James McAdoo

Talent Distribution: the ACC

People like to downplay the importance of recruiting rankings by citing any number of players who were wildly over-or-under estimated by the evaluators. Which is fine. Dispute away. But also be very clear that recruiting rankings matter. The number of consensus top 100 recruits on any roster is directly correlated with winning. There are plenty of other factors – experience, depth, coaching, commitment, fit, etc… – but talent is the the first place to look when trying to figure out which teams are going to be good next year.

I looked at all of last year's BCS conference teams. First, I tabulated how many consensus top 100 recruits were on their roster, and then I looked at their win-loss record in conference games. It turns out that there were 18 teams which had either zero or one top 100 recruit on their roster. Of these 18 teams, one – Kansas State – had a winning conference record. On the flip side, teams with eight or more top 100 recruits had an average conference record of 13-5, and none won fewer than 11 conference games.

This chart shows the percentage chance of having a winning conference record, based on the number of top 100 recruits on the roster. Recruiting rankings matter.

Now, on to the conference distributions for the 2013-14 season. Over the next week I'll be charting the ACC, AAC, Big East, B1G, Big 12, Pac 12 and the SEC. Today, it's the ACC. For my consensus rankings I use RSCI, the oldest and best in the business. For current rosters, I used Verbal Commits.

As usual, Duke and North Carolina have a ridiculous amount of talent on their rosters (note: PJ Hairston is included, until I hear otherwise). The main difference this year is that Syracuse is in the conference now, which gives the blue bloods a team which can match them in terms of depth of talented players.

Nine of the teams are grouped in the 3-6 range, while Miami (1), Clemson (0), and Boston College (0) are at the bottom. The curious thing about those three teams is that the first two are clearly in for a long season, while BC has a decent chance at a >.500 conference record. They might be this year's Kansas State.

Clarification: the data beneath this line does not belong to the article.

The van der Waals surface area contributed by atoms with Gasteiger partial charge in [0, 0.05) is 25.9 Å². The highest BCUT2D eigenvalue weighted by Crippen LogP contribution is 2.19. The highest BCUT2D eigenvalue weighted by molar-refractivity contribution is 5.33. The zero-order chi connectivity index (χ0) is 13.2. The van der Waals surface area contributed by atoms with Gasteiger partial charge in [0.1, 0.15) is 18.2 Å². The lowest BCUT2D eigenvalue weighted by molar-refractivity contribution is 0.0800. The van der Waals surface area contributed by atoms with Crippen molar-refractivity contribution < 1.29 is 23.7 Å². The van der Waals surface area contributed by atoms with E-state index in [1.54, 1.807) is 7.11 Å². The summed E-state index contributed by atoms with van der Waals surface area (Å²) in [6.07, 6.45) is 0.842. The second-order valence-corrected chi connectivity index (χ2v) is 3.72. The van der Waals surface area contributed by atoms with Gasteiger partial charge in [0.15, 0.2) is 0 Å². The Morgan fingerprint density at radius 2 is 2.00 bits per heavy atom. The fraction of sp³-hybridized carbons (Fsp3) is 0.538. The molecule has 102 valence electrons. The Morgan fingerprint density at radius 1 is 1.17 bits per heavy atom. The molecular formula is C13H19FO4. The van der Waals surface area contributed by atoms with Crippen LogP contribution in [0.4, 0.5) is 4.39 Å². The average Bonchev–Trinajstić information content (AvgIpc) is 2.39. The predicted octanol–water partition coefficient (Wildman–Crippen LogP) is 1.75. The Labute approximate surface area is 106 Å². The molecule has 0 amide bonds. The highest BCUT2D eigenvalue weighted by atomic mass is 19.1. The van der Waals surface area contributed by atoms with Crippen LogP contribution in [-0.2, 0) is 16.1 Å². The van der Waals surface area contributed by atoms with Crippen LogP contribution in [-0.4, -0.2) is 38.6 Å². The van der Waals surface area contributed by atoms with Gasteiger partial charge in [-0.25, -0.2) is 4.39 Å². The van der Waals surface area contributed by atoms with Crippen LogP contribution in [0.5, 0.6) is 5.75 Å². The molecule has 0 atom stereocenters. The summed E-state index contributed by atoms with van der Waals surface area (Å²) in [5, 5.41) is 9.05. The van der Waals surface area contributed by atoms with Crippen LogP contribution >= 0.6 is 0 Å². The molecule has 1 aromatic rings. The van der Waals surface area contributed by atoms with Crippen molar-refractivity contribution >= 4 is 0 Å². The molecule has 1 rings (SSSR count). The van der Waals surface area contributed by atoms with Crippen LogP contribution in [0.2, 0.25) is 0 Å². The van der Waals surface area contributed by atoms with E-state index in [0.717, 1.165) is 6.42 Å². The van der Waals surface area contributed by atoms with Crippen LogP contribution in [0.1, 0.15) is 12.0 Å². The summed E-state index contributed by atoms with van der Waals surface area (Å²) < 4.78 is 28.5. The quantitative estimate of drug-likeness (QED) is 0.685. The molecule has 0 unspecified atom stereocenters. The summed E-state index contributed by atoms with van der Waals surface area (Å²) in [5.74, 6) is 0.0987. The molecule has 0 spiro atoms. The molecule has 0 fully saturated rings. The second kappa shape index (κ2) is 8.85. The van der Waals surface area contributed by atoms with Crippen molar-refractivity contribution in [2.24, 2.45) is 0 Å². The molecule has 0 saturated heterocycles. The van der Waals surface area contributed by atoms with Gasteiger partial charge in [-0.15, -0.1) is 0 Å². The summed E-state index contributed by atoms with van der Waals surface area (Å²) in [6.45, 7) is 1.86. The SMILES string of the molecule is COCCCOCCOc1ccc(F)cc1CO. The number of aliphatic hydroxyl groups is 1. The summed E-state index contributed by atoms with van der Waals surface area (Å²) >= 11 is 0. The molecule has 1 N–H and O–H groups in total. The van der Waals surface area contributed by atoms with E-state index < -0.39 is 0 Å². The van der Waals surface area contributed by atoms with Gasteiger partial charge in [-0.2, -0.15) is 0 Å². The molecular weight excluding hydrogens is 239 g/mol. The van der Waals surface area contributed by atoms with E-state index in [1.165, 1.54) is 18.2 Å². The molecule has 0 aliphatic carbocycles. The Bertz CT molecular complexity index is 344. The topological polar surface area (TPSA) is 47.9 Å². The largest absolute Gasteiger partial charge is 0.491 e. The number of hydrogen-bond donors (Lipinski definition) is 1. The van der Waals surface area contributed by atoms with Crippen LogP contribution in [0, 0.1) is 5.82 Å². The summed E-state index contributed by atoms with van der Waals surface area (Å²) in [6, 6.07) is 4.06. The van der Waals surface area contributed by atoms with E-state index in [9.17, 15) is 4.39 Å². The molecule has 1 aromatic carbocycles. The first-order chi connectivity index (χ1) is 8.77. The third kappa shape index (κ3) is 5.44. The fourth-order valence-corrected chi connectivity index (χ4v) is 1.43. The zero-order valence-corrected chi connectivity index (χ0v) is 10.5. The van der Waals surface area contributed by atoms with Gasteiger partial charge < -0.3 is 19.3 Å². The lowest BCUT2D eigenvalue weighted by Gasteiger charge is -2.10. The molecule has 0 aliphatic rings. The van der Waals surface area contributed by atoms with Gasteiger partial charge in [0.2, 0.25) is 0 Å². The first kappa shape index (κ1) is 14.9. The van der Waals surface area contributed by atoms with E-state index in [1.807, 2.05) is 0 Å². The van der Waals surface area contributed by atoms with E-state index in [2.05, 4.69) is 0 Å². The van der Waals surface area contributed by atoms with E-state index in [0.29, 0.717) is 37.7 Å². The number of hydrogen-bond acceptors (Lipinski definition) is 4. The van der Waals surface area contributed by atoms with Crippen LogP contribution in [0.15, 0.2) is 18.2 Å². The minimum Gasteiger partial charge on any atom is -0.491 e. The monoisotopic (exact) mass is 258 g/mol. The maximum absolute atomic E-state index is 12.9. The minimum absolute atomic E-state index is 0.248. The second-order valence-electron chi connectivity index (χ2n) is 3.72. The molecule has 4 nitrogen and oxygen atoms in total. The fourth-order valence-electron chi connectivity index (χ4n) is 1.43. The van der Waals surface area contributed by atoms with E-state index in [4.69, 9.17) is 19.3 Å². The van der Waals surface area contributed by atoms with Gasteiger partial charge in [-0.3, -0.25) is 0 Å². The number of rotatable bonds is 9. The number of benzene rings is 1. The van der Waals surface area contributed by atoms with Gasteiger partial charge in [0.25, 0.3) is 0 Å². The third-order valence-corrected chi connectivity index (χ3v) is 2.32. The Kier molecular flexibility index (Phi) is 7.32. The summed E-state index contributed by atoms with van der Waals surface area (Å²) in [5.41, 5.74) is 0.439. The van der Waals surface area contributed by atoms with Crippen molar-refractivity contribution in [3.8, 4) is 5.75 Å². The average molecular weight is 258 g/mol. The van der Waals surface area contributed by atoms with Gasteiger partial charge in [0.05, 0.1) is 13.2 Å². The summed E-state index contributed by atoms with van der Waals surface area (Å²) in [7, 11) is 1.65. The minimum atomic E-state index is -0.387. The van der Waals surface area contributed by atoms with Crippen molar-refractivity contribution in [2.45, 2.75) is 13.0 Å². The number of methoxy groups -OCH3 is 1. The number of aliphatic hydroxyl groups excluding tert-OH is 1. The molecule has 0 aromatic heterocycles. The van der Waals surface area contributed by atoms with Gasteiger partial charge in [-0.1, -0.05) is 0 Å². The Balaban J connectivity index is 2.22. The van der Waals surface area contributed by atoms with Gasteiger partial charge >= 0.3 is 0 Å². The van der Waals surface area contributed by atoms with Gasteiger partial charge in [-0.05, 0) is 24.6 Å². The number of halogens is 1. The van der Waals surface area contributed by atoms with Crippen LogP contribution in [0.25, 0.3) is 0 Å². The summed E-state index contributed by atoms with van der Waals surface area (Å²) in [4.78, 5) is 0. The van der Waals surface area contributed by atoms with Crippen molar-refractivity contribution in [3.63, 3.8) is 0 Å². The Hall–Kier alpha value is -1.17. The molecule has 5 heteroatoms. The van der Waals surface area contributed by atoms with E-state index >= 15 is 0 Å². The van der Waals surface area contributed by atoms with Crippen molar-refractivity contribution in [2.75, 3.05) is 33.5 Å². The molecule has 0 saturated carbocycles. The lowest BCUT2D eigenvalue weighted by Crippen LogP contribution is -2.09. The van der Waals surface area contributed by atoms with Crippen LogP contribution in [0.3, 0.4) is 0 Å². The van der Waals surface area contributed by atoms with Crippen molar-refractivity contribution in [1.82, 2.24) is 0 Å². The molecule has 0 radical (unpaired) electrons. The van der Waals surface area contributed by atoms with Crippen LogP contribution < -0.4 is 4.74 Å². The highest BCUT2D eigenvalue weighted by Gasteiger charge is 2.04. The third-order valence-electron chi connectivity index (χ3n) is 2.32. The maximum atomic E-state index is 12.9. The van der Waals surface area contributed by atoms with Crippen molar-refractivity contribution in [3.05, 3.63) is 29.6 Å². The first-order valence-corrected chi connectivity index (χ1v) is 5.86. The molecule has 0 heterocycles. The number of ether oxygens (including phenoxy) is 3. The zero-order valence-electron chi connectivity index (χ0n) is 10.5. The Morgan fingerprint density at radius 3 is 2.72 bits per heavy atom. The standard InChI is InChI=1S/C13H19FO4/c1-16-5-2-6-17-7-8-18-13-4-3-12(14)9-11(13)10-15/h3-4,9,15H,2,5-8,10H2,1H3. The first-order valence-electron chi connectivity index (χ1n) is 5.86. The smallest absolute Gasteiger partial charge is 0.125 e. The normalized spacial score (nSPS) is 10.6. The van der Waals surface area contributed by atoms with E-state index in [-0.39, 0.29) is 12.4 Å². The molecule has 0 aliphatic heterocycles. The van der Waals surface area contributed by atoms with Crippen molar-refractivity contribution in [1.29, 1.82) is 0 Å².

Narrowing it down to high 4*s and 5*s, Duke's compilation of talent really shows. Nine consensus top 50 players is insane. There are four teams in the nation that have that many top 100 players, and Duke has that many top 50. The rest of the conference plays out similar to the chart above.

Finally, the consensus 5* recruits are more of the same. Duke, UNC and Syracuse lead the way. If you're predicting the ACC and you don't have those three on top, you might want to double check your thought process.

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Talent distribution: the ACC

If you examine the rosters of NCAA Tournament champions they have a couple things in common. One, they’re filled with elite recruits. Two, they have multiple players who end up as 1st round picks in the NBA. Those two things are not always interchangeable. Not every elite recruit pans out. Not all 1st round picks were elite recruits. But it’s pretty darn close. Evaluating talent in basketball is easier than it is in other major sports. You could watch Michael Kidd-Gilchrist in high school (then, Michael Gilchrist) and see an NBA player. It’s hard to look at a high school quarterback and see anything more than NFL potential.

This is the reason why I track where elite talent ends up. Those schools win titles.

Today, it’s the ACC. For a data source I use RSCI Hoops, which, if you aren’t familiar with this site, you should be. They take ESPN, Rivals, Scout, etc… rankings and combine them into one consensus ranking. Other sites have co-opted their methods (without citing them of course), but RSCI is the original. Run the Floor even creates some consensus rankings, but we use those as a stop-gap between RSCI updates. In the end, we defer to RSCI.

Combing through the ACC rosters it turns out that there are 56 players who were consensus top-100 recruits at RSCI. Here’s how that distribution looks:

As expected, the Tar Heels and Blue Devils dominate the accumulation of talent. The biggest and baddest NCAA programs often have rosters like these, where most of the players were a top-100 recruit. In this case they each have nine on their rosters (from 13 available scholarships each). Georgia Tech and NC State show off their rapidly rising programs with seven and six players apiece. FSU and Virginia are at the upper-middle, and the rest of the ACC (minus one) all have three. Boston College (the minus one) has zero.

*Note: my original chart showed VT with three, but I had not reinstated Jerrell Eddie (No. 89, 2010) as the Hokies chose to do.

So what happens if we refine this search a bit. Limiting this to just the consensus top-50 players that same chart looks like this:

This shows the talent gap is expanding. Where UNC and Duke had 32% of the top-100 players in the ACC, they now have 47% of the top-50 recruits. NC State, FSU and Georgia Tech are still slightly above the rest of the conference, whereas Virginia Tech now joins Boston College on the wrong side of the chart. Dorian Finney-Smith was the consensus No. 22 recruit in the nation, but he transferred from the Hokies to the Florida Gators.

The final chart pares it down even more. Here is the same chart, but only with consensus top-25 recruits.

There are 12 consensus top-25 recruits in the ACC, and 8 (67%) play for UNC and Duke. Keep this in mind when you’re projecting your pre-season champion.

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